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To: "'Triumph Owners'" <>
From: Eric Rupert <>
Date: Tue, 10 Sep 1996 09:39:46 -0400
Encoding: 66 TEXT
Date: Mon, 09 Sep 96 11:23:00 PDT
From: "Vincenti, Ross" <>

On Friday, a member wrote:

[snip]Am getting ready to begin my first complete frame-off restoration on 
70 Spitfire.  There are a number of things I want to check out before I
beginto teardown, and am looking for any suggestions based on your
experiences.  I have also already taken over 200 documentation photos of 
features of the car in it's current condition.  Are there other things I
should check out before teardown?

My comments on Ross' comments below:

1) Did that
2) Used regular boxes, works the same
3) Did that - Works out great.
4) Didn't Do That :-(   I tossed some things like the "parcel shelves", one 
engine valence and the partition from the boot because I saw new ones in a 
catalog.  Found out later that they aren't available for a '66 MKII and so 
I didn't even have a template to make my own.  1st project, live and learn  


I am in the middle of a similar project and can offer a few thoughts.

1) Take photos AS you dismantle the car.  Take LOTS of photos, from LOTS of 
angles of the same parts, areas, etc.  It does make a big difference on the 
reassembly.  It's cheap insurance.

2) One of the things I did for parts storage and tracking was to purchase
about 10 of the large plastic lidded storage boxes you can find at Home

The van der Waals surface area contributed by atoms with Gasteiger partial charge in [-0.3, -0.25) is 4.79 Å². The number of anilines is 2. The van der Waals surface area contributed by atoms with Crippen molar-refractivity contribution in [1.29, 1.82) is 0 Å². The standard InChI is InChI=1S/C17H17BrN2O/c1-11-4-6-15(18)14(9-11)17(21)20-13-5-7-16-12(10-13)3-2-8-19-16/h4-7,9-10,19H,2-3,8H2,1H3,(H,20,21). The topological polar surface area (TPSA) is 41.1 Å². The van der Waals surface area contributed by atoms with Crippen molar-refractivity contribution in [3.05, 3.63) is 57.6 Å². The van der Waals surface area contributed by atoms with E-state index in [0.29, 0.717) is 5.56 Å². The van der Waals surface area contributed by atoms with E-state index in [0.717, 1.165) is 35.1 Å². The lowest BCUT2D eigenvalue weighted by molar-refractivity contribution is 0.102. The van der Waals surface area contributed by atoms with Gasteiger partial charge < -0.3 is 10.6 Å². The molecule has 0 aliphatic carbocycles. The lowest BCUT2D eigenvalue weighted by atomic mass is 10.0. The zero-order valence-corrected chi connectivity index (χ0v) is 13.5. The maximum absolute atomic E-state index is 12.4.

Depot, Home Base, Orchard Supply, etc.  They have double folding lids and
stack up on each other.  All of the rear suspension parts, for example, 
in one box.  All of the front suspension parts in another.  All of the body 
chrome trim and bits went into another.  Gauges and interior bits in
another, etc.  The boxes are clear so I can see what's inside.  Works 

3) The BEST thing I did was to by a jumbo box of big freezor lock baggies
and a jumbo box of the smaller sandwich size baggies.  As I removed parts
from the car (such as the steering coupler or the door handles or the 
letters and retainer clips, or the body mounting bolts, etc.) I would put
them along with the appropriate fasteners that came with the parts into a
baggie and would use a big black felt tip permanent marker to write on the
bag exactly where the part came from and any other details (such as "Left
trunnion w/ bushing - 8 pieces").  Then I placed the baggies full of parts
into the boxes by catagory.  This has made reassembly a breeze as I know
where everything is and where it goes, how many, etc.

4) Don't throw away ANYTHING until you have purchased and received the
replacement part and have confirmed it fits, works, etc.  This is common
sense, but it bears repeating.  The side effect, of course, is that you 
need LOTS of room for car parts until it is done.
Ross D. Vincenti
64 Spitfire 4 (undergoing surgery)

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